Ramona shot Alan an unamused sideways glance from the corner of her eye. Everything was a wisecrack with him. Alan couldn’t just let words stand unopposed by his shallow wit. Ramona cleared her throat, her eyes steadfastly peering into the temporal torrent. A few stray sparks of lightning struck within the swirling mass.

 

“My father leaves a temporal wake behind him. Breadcrumbs. We just have to keep following the trail to him.”

 

“So you know breadcrumbs, but not guinea pigs?” Alan asked in a mocking tone.

 

Ramona cleared her throat and looked at Alan, who was brandishing a sheepish grin. She grabbed his hand and flung him into the pool, sending Alan down the time tunnel and out of her sight. Ramona laughed as she heard a whiny shriek echo through the void, fading off in the distance.

 

Alan tumbled to the ground, rolling along the grass in a small park. He dusted himself off, finding his way to his knees. He coughed a few dust clouds out of his lungs and shook the cobwebs from his brain. Things were starting to get a little clearer in his mind now that he was out of the in between.

 

“I’m okay,” Alan’s voice cracked. He cleared his throat out of embarrassment.

 

Ramona stepped through the pool of swirling air, a big smile plastered on her face.

 

“You’re quite the entertainment, Alan Mitchell,” Ramona joked.

 

“Glad I’m here for your amusement,” Alan coughed, his upper body heaving over his knelt form. Alan looked around the park he had tumbled into. “This place looks familiar.”

 

Alan stood up, using a merry-go-round to pull himself up. The blue tinted slides. The red monkey bars. Alan scratched his head. This place was full of memories.

 

“It should. You played here as a youth.”

 

“What?” Alan questioned.

 

“We’ve jumped into your timeline. I’m still trying to figure out exactly when we are,” Ramona explained.

 

“Ten years ago,” Alan interjected. Ramona gave him a puzzled look. Alan motioned forward to a young boy – about ten or eleven years old – running out in front of his parents.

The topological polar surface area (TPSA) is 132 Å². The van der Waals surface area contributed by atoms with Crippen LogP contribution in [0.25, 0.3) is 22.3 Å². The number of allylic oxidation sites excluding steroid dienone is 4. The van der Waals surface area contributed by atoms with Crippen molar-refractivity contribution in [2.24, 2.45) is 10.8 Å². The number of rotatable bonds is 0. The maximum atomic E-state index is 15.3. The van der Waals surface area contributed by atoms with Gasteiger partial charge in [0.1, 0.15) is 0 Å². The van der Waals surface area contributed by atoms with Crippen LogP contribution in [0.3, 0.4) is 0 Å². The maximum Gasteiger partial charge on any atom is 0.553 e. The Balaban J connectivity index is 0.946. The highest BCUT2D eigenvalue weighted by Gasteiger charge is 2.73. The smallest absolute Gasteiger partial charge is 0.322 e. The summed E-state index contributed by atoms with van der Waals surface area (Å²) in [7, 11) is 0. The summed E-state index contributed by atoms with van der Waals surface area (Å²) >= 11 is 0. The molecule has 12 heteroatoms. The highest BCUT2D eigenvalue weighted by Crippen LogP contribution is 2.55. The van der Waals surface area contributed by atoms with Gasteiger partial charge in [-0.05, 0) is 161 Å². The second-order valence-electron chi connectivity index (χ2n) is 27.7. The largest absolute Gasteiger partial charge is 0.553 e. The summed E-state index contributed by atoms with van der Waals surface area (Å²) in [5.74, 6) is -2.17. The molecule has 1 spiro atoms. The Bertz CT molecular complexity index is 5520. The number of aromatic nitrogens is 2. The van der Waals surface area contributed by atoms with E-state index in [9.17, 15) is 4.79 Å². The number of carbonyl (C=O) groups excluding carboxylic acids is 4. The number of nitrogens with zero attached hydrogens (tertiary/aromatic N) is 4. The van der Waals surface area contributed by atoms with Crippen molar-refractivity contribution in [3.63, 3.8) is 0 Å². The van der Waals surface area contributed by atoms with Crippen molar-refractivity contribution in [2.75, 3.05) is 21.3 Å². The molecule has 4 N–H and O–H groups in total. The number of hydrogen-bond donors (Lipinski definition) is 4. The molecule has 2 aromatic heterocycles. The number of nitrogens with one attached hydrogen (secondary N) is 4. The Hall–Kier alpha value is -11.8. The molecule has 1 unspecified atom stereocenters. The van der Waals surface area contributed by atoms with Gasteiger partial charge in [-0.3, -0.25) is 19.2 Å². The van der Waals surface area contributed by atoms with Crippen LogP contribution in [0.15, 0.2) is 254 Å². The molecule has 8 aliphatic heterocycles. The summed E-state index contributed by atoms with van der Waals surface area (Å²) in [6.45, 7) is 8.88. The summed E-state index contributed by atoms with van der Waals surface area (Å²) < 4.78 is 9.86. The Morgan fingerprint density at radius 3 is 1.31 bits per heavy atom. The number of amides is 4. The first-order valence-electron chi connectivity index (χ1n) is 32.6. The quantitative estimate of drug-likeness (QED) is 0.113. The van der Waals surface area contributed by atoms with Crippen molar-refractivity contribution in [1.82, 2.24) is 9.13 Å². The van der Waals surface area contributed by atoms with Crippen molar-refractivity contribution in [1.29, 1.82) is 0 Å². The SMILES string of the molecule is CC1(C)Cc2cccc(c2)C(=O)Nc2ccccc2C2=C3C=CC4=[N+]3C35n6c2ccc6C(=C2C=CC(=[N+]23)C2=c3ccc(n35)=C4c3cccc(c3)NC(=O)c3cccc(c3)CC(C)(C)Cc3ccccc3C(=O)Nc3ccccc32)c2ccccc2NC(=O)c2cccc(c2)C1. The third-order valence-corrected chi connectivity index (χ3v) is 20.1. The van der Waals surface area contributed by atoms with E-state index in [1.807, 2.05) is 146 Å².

“Is that-?”

 

“Yeah,” Alan responded with a barely audible murmur. “What are we doing here?”

 

Ramona cleared her throat. She had a hunch, but she couldn’t be certain for sure what was happening. “I don’t know. We’re just following my dad.”

 

“Why is your dad here?” Alan questioned.

 

“He isn’t. At least, not anymore.”

 

Alan felt the uneasy sense that he was being followed. Hunted. For whatever reason, he was the target for some elaborate time-traveling weirdo’s hunting habits. Alan stared at his younger self. The boy’s eyes were filled with a youthful exuberance and optimism that Alan could hardly remember. It was a strange, unearthly feeling to stare at one’s self from the outside.

 

“I don’t like this.”

 

“We should get going,” Ramona said, grabbing Alan’s arm as the young boy looked up from the slide stairwell at them – pair of strangers across the park. Alan nodded, his mind uneasily detaching from the surreal memory visitation he was experiencing.

 

Ramona pulled him backward by the arm, and they opened a portal around the side of a tree to jump back to the in between.

 

“Is your dad looking for me?”

 

“It would appear that way,” Ramona replied, visibly uneasy with this new variable.

 

“Why?” Alan questioned her with an interrogating tone.

 

Ramona confessed, “This may have something to do with how I found you.”

 

“I thought I ended up here by accident,” Alan said, confused by her admission. Ramona lowered her eyes, staring intently at the flowing long grass of the field of the in between.

 

“I found you when I was looking for my father. There was a strange nexus of temporal energy around you and my father.”

 

It all made sense now.

 

“Your father is the Director?” Alan asked, his voice shrill and markedly upset. The girl stared at the ground.

 

“I never knew him by that name, but I have heard it uttered before.”

 

“Your father is a monster,” Alan shouted, “He’s been destroying our kind for decades. Why didn’t you tell me this earlier?”

 

“He wasn’t always this way, and he wasn’t always this Director. In my time, he was my father and he loved my mother.”

 

“Whatever man you knew, the one you’re looking for is hunting me down through time. That’s why you found me. He was going back to destroy me before I could stop him. He would’ve killed ten year old me just now if we didn’t show up at that park.”

 

“I’m deeply sorry. I didn’t know,” Ramona apologized.

 

“Don’t be sorry. You’re going to help me catch him. And stop him.”